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Rediff.com  » Sports » Wimbledon: Spectators' divided loyalties hardly helped home boy Murray

Wimbledon: Spectators' divided loyalties hardly helped home boy Murray

July 11, 2015 14:07 IST

Hollywood actor Sienna Miller on Centre Court watches the Wimbledon semi-final in London on Friday

Hollywood actor Sienna Miller on Centre Court watches the Wimbledon semi-final in London on Friday. Photograph: Toby Melville/Reuters

Playing before a home crowd is supposed to be an advantage but it did not help Andy Murray as he lost to Roger Federer in their Wimbledon semi-final on Friday in front of an audience with divided loyalties.

The applause on Centre Court whenever the Briton won a point was distinctly louder at first than it was for Federer.

But as the match wore on and Murray's fate became clear, the fact that the 33-year-old Swiss has been voted the ATPWorldTour.com fan favourite 12 years running, began to show.

Great Britain's Andy Murray celebrates winning a point on Friday

Great Britain's Andy Murray celebrates winning a point on Friday. Photograph: Shaun Botterill/Getty Images

"I think he (Federer) is such a great player, he's a legend and he's good with the children's charities. I respect the man," said Veronica Cuthbert of Cheshire, one of many Britons in the crowd rooting for the seven-times champion.

Murray was slightly vexed by a question at the post-match news conference that suggested the fans' loyalties were more divided than if he were playing anyone but Federer.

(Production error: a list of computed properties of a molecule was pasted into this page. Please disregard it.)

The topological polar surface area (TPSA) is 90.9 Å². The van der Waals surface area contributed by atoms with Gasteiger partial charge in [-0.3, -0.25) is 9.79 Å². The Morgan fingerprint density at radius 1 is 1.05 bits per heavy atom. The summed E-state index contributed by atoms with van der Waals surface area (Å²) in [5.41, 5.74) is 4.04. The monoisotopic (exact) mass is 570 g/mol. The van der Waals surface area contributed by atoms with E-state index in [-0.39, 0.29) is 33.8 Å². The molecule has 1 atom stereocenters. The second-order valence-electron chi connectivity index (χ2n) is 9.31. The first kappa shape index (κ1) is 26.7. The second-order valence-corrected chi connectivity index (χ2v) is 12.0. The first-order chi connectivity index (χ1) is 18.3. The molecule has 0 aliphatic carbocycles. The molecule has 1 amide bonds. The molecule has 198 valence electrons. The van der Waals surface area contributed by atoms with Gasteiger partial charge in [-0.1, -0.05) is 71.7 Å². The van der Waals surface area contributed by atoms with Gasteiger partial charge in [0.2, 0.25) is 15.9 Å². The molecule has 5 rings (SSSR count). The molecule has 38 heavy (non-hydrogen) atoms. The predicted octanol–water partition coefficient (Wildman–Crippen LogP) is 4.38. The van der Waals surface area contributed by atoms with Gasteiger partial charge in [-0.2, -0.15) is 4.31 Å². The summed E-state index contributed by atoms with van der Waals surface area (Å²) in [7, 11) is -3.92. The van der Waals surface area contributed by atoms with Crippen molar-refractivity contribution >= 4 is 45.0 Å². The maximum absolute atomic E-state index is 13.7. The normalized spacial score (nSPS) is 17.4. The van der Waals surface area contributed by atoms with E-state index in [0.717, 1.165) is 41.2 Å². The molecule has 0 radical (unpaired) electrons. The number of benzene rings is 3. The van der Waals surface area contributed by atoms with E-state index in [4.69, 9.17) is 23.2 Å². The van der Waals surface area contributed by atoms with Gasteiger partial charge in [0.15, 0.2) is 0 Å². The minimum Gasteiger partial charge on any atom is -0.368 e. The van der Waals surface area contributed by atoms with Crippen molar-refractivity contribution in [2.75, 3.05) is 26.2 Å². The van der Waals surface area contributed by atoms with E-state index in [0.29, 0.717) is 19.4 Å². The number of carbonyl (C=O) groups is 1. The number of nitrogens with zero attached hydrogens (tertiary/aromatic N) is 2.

"I don't know if that was the case," he said.

"Out there I felt like the crowd were getting pretty pumped at the end of the second set.

"Any time I fist-pumped in their direction they responded very well."

A fans waves a Swiss flag on Murray mound at the All England Lawn Tennis and Croquet Club in Wimbledon on Friday

A fans waves a Swiss flag on Murray mound at the All England Lawn Tennis and Croquet Club in Wimbledon on Friday. Photograph: Ian Walton/Getty Images

Federer also sensed the fans had his back, though he wavered a bit on whether he thought they were more in his court than Murray's.

"I always expected the crowd to be maybe a little bit more on Andy's side because he's from around here," Federer said.

"People might not know how many more opportunities I'm going to have so they're going to be emotionally attached to me maybe more as well, as they were to (Andre) Agassi at the end of his career and other players.

"I appreciate that, it definitely also gave me a lift to see the crowd was actually evenly split."

A composite image shows fans reactions on Murray Mound as they watch a large screen television showing Andy Murray lose to Roger Federer on Friday

A composite image shows fans reactions on Murray Mound as they watch a large screen television showing Andy Murray lose to Roger Federer on Friday. Photograph: Carl Court/Getty Images

Some of the British spectators, either in Centre Court or watching on a big screen outside, were living proof of the conflicted loyalties that arise when they have to choose between Murray and Federer.

"We had a discussion this morning and we decided we would support Murray because we're British but we love Federer, he's a real gentleman and he's a bit of a legend," said Samantha Quinn who was watching on Centre Court with a group from Liverpool.

"It is a little bit tricky today."

Source:
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